I've been having so many writers ask for mentoring outside my e-course that I spoke to my life coach friend about it this week, and she helped me come up with a plan. I had been turning writers away partly because I didn't know how to set it up and how much to charge. Also, I did experiment with e-mentoring for a bit last year and it was very unstructured; I ended up spending too much time answering e-mails and critiquing queries every day-- and I need to get my own assignments done, too! (Live and learn!)

So if you are interested or know any other writers who may be, here's what I'm doing:

E-Mentoring for Writers
$150 per month

* Every Monday, I'll e-mail you a form asking about the past week's successes/misses in terms of goals, what your goals are for the week ahead, what your challenges are, and what you would like from me. This form will help you organize your thoughts and will help pave the way to a productive week for both of us. You should e-mail me the completed form by Wednesday. (Of course, if you have questions/problems outside of what you put on the form, you can e-mail me...the form is just a way to try to set a theme for the week.)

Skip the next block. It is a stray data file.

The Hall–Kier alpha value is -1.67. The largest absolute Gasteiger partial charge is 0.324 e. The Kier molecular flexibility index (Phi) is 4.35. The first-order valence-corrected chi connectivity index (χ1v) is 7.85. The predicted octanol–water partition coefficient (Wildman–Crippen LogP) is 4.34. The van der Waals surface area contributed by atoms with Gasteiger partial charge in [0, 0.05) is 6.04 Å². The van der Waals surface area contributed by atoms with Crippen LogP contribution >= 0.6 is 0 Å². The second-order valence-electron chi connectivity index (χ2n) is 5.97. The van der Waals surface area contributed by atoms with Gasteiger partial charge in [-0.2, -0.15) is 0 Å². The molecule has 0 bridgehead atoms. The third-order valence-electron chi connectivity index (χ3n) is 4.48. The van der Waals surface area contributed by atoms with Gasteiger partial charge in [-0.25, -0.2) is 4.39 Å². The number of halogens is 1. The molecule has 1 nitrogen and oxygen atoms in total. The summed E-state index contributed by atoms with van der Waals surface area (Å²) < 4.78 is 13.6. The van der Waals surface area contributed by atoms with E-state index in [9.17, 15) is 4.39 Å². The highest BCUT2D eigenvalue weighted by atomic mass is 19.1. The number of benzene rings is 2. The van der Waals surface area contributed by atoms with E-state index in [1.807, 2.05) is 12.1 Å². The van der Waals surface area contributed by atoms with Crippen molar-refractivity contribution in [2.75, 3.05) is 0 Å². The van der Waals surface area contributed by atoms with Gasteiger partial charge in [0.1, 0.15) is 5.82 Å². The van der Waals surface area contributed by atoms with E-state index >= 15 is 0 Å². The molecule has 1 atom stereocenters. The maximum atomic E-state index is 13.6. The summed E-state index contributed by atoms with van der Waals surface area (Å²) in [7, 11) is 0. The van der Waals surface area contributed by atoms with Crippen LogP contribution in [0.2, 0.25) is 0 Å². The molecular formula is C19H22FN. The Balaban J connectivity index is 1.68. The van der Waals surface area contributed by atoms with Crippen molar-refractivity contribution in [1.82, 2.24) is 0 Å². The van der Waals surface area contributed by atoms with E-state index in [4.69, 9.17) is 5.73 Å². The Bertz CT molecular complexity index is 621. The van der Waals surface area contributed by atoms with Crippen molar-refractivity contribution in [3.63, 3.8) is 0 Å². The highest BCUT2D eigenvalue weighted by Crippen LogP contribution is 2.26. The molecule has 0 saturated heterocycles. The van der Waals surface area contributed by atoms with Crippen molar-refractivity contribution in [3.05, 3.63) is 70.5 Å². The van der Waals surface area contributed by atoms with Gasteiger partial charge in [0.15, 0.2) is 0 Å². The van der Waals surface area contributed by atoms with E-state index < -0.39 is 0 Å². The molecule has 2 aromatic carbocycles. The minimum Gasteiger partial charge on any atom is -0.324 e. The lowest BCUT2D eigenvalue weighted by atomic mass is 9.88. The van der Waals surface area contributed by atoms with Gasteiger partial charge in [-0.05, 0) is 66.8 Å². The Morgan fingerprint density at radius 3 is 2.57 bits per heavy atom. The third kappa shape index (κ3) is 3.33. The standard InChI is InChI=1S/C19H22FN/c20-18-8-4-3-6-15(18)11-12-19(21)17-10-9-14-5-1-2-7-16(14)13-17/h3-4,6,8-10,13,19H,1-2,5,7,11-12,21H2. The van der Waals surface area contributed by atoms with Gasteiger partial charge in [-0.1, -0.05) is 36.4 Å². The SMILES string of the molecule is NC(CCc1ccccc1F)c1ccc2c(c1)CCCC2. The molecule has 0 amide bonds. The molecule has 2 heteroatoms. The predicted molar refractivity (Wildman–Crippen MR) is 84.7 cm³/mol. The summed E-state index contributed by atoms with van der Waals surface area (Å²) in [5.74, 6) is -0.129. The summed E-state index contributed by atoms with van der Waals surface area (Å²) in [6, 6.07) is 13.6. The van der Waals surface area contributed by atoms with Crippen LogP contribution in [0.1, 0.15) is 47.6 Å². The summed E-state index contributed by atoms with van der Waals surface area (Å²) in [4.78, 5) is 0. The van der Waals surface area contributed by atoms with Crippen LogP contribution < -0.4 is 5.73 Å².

* I'll set aside Wednesdays and Fridays each week to answer forms and e-mails. (I'm going to institute this policy with my e-course as well starting this summer.)

* I'll critique up to two queries per month (multiple drafts of the same query are fine within reason).

* The student can start on any Monday after July 1, 2006.

Let me know if you're interested and I'll figure out how to set up the payments via PayPal (though checks will also be fine). Also, if you have any comments on this new e-mentoring structure, I'd love to hear them!

And now I'm off to get some Indian food. Mmmmm.....chickennnn korrrrrrma... (insert sound of drooling here)

 

Share and share alike.

I want to encourage all freelance writers, aspiring and professional, to share with their fellow writers.